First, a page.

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The impact of road rage in America

Busy traffic, bad or inconsiderate motorists and high levels of stress may cause a Kentucky driver to get angry behind the wheel. According to a study from AAA Foundation for Traffic Safety, men as well as those between the ages of 19 and 39 are most likely to get angry while driving. The study, which was published in July 2016, collected data from 2,705 licensed drivers who reported driving within the past 30 days.

Overall, the study found that 80 percent of the drivers experienced at least one instance of angry or overly aggressive behavior while driving. Many drivers reported taking actions such as honking their horns or yelling at other motorists. More aggressive driving behaviors included bumping another vehicle on purpose or getting out of a vehicle to confront another driver. A representative of the AAA Foundation for Traffic Safety urged drivers to be tolerant and forgiving of others while on the road.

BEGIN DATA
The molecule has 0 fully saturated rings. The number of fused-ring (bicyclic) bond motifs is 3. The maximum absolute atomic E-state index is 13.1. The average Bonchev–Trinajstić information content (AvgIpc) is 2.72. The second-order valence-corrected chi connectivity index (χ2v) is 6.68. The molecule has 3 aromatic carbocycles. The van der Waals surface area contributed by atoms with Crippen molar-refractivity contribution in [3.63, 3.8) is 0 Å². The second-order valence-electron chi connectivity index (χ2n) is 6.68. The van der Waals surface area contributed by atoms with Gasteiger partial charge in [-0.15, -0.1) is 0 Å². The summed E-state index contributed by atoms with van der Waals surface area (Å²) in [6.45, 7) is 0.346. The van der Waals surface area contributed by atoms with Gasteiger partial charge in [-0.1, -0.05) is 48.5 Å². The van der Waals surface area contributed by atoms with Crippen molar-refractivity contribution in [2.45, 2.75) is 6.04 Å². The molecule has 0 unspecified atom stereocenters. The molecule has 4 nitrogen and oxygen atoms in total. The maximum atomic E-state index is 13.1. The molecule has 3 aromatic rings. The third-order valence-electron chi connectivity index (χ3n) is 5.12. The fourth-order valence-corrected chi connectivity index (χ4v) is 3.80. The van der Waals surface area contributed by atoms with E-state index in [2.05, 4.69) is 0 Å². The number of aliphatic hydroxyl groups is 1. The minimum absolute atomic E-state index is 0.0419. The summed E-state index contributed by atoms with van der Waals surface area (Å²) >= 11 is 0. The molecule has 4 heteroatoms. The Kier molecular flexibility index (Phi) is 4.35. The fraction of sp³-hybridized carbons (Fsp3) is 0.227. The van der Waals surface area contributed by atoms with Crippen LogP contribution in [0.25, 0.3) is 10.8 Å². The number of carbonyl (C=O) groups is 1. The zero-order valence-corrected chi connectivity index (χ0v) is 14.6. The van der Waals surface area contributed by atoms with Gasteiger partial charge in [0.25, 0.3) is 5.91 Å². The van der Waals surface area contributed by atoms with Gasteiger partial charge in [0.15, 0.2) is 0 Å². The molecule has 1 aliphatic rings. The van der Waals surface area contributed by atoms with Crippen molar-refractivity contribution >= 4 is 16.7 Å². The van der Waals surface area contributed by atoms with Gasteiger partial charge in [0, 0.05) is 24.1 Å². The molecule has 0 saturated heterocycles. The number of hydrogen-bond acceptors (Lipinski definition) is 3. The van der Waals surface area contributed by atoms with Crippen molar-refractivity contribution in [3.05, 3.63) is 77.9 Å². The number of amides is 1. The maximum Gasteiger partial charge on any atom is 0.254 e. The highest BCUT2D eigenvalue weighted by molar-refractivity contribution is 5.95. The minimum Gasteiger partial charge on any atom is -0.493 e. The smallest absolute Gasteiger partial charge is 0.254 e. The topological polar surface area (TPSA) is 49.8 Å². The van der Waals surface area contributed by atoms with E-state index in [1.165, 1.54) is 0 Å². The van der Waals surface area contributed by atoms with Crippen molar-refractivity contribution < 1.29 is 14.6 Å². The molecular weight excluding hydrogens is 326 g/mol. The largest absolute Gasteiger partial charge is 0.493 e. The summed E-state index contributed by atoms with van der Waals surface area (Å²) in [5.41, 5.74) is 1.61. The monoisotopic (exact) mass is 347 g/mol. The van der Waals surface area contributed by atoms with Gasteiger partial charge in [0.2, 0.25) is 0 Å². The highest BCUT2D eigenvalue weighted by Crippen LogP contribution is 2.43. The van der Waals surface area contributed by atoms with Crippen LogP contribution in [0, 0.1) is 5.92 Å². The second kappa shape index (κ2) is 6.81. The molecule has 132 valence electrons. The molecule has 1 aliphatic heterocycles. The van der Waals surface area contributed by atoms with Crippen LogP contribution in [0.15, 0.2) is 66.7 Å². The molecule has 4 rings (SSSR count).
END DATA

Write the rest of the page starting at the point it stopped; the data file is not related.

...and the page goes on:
Safety experts say that drivers should refrain from taking actions that require another motorist to use their brakes. Instead of stopping or getting out of a vehicle, those who fear for their safety are advised to call the police for help. They are also advised to avoid looking at or making gestures toward other drivers. Finally, drivers are encouraged not to take the action of another driver personally.

A negligent driver who causes a car crash may be liable for an injured victim's medical bills and other financial losses relating to the accident. Drivers may be negligent if they were drunk, distracted or driving too fast for road conditions when an accident occurred. An attorney may use physical evidence from the scene, witness statements and other relevant evidence to establish that negligence caused a car accident.

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